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RBNZ's McDermott says central bank forecasts are 'conditional', open to change

Thursday 4th February 2016

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New Zealand's central bank stressed that its forecasts are conditional, and open to change as new information arises.

"It is important that financial market participants and the public understand the 90-day interest rate is a conditional projection," Reserve Bank assistant governor and head of economics John McDermott said in a speech to the Goldman Sachs Annual Global Macro Conference in Sydney. "It is not a commitment from the bank to a specific set of actions. The uncertainties faced in forecasting mean that the economy will almost always evolve different to what the bank expects."

The central bank last year reduced the benchmark interest rate four times, completely unwinding the previous year's rate hikes. McDermott said today that the change in outlook since the start of 2014 reflected significant falls in the price of oil and New Zealand's commodity exports, a stronger-than-expected exchange rate, weaker-than-expected capacity pressures and weaker non-tradables inflation.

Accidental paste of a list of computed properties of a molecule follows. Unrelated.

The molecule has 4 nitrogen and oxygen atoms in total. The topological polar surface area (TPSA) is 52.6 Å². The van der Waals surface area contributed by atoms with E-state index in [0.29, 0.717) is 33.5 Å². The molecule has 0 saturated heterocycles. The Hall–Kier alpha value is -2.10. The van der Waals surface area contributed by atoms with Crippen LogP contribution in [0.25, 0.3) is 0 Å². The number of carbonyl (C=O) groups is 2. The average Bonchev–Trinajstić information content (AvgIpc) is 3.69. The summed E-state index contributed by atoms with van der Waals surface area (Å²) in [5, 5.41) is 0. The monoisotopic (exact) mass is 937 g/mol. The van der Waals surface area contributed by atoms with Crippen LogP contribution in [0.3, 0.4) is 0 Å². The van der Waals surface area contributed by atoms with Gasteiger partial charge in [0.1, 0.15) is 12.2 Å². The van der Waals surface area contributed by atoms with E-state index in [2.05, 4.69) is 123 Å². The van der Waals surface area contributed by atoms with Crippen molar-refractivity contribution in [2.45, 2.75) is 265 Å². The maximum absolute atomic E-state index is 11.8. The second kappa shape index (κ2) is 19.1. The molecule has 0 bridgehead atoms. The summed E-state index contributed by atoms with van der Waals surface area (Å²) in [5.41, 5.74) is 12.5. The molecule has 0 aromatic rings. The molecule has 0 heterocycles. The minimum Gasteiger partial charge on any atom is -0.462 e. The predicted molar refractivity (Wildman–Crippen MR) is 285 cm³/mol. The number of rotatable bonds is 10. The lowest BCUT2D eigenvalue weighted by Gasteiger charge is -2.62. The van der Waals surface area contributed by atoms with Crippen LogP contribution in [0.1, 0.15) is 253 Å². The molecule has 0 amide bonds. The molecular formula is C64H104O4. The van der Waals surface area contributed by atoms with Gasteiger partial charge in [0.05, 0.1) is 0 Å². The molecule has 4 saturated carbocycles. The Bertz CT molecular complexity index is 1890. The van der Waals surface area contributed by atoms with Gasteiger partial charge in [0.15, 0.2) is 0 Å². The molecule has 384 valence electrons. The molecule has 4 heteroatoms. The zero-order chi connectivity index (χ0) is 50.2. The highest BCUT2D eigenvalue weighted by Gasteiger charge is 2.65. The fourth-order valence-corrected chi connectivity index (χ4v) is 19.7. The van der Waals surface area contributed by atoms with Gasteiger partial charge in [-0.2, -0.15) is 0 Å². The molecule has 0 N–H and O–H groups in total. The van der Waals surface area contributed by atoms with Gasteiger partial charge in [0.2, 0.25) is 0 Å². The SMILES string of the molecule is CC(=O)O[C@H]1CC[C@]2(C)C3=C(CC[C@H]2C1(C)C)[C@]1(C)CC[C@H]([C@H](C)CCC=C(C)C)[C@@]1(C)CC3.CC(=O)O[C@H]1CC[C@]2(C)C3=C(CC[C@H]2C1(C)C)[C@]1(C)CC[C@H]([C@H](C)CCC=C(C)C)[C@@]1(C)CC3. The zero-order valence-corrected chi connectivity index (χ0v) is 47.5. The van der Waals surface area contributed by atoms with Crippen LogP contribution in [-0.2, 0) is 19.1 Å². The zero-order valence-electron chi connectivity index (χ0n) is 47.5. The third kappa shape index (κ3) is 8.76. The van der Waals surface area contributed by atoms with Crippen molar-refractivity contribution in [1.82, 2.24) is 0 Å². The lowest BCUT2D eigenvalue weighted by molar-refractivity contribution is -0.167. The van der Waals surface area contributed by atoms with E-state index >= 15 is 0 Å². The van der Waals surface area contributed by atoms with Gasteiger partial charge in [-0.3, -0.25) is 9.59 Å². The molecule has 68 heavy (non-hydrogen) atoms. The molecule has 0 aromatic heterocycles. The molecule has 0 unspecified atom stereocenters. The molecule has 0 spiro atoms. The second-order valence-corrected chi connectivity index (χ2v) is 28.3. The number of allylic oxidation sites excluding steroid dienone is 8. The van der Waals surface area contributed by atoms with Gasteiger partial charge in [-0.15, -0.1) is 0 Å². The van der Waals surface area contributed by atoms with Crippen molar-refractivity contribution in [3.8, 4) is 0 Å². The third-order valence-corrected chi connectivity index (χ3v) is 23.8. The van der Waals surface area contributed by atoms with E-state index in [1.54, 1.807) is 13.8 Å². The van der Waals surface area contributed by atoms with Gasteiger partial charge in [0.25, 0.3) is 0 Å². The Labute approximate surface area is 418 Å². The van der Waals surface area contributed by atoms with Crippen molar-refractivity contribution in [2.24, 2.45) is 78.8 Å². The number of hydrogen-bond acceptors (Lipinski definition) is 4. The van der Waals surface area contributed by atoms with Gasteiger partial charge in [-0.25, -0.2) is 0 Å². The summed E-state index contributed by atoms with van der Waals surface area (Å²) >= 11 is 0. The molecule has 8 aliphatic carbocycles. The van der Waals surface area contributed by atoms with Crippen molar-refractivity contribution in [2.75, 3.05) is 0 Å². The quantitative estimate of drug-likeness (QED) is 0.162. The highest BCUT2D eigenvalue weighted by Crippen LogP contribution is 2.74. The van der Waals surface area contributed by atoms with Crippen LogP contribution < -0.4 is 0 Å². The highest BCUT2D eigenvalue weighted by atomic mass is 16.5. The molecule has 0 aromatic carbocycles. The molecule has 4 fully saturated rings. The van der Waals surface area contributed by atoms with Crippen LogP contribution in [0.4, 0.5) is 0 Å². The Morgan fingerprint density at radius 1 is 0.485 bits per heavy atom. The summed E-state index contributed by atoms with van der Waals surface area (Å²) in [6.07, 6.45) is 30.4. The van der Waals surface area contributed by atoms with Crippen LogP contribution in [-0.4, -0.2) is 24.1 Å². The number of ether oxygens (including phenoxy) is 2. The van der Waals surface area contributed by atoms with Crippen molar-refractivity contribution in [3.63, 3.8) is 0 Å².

Last month, the Reserve Bank opened the door for further cuts to the official cash rate, now at 2.5 percent, having indicated it had finished cutting the OCR in the December monetary policy statement.

McDermott said today the strength in the international economy, movements in oil and other commodity prices and the exchange rate could develop in unexpected ways. 

"At the current juncture, the economy is faced with a number of unique supply-side developments which add additional uncertainty to the outlook. These include reconstruction activity in Canterbury, the recent sharp fall in oil prices, a rapid rise in inward migration and the potential impacts of El Nino."

Structural changes linked to globalisation, technology and demography can also have major impacts on economic growth and inflation, he said.

"If financial market participants understand the conditional nature of our forecasts, the 90-day interest rate projection can help participants understand how we are likely to respond to changes in the economic outlook," he said, noting they "generally have a very good understanding" of how conditional the forecasts are.

"Generally, market participants change their outlook for interest rates in a similar way to the bank as new economic and financial information becomes available," he said.

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